The front door to your home is that entry point where packages get left, family and friends enter, and first impressions matter. It’s also a first line of defense to keep your family and belongings safe. And while that front door — and all the other doors in your home — include locks, how do you reinforce a door to make it even more secure?
National crime statistics show that nearly a third of all burglars use the front door to gain access to a home. Here are some easy ways to secure the main entry points of your home and reinforce any door on your property.
What is your door made of? Is the door leading from your basement to your garage a standard interior door with a hollow core? Your first step in reinforcing your door is to invest in a solid wood, steel, or fiberglass core door for all entryways.
Invest in a heavy-duty deadbolt to help reinforce any door. Consider the following features when selecting a door reinforcement lock:
Look for deadbolts with throws no shorter than an inch long. A throw -- or the bolt -- is the length of deadbolt that extends out from the door when engaged, and longer throws enhance door security.
Choose deadbolt locks made with hardened case steel and beveled casings. These tough materials can withstand saws, hammers, or other tools someone may use to gain entry into a home.
Use a double-cylinder deadbolt where possible. Double-cylinder models require a key on either side, whereas the single-cylinder model uses a key on the exterior and a thumb turn on the interior. Make sure any door with glass panes has a double-cylinder lock so a burglar can’t simply break glass and unlock the door.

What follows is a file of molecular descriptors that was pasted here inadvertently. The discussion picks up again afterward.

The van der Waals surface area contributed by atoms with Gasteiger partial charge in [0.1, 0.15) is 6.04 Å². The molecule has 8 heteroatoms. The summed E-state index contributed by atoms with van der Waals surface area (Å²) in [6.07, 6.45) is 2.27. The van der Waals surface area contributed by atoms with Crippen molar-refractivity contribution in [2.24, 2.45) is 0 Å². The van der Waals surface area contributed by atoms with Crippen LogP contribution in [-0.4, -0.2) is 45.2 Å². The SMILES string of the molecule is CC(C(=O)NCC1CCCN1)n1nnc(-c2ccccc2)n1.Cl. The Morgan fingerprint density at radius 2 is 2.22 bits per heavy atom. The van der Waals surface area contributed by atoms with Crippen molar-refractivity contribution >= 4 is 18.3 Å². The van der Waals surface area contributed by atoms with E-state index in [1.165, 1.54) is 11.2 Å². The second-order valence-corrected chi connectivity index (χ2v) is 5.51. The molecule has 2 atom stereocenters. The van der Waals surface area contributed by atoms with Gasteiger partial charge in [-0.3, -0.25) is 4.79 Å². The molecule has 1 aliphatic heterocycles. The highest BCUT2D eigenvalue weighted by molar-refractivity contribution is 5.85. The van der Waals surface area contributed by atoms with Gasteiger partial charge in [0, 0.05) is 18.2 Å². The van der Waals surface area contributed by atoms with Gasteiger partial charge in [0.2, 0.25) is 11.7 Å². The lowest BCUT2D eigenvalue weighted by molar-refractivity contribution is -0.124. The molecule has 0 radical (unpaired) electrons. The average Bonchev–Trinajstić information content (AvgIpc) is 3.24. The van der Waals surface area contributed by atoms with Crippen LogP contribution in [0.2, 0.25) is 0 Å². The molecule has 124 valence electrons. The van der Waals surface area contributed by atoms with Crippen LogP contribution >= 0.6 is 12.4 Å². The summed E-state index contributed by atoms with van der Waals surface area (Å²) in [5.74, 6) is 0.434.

Find a deadbolt design with a solid metal cylinder collar that’s difficult to pry with pliers or wrenches.
Check to see if your lock has a Grade 1 or Grade 2 certification. This American National Standards Institute (ANSI) system ranks durability and quality of the lock. Grade 1 locks are commercial quality with 1-inch latch bolts and can withstand 10 strikes of 75 pounds of force. Grade 2 locks are generally found in residential applications, feature a 5/8-inch bolt and can withstand five strikes of 75 pounds of force.
Sliding glass doors are easier to open than a solid wood door, but there are protective measures you can take to reinforce them:
Install a board, wooden dowel, or metal blocking device on the inside track to prevent someone from sliding the door open should they break the lock.
Add an anti-life bumper or device so an intruder can’t lift the glass out of the track.
Your door locks work in combination with the door jamb, so ensure that the wooden frame around your door is in good working order. Regularly inspect for rotting or splintering wood, and repair or replace as needed.
The strike plate is the metal component installed in the door frame through which a latch bolt connects, allowing the mechanisms to lock. Choose a heavy-duty strike plate fortified by longer screws to strengthen the door frame. Four or six three-inch screws, for instance, will reinforce both the lock and the door jamb, reducing the likelihood that anyone can kick down the door or apply pressure with a tool.
Another way to reinforce your door, particularly if you have glass panes, is with window and door sensors and glass break detectors. When tied into your home security system, these devices alert you to any breaches or glass breaks, triggering your alarm.
Smart locks also help reinforce your door and enhance safety. The keypad or remote locking and unlocking mechanism allows you to check your lock, even after you’ve left your home. Smart door locks can work in conjunction with your home security system to alert you of any issues. Additionally, a keyless entry means no one else can get ahold of a key and make a copy.
Allison Clark is a senior writer for Brinks Home. She enjoys educating others on the benefits of smart home security and using technology to simplify everyday life
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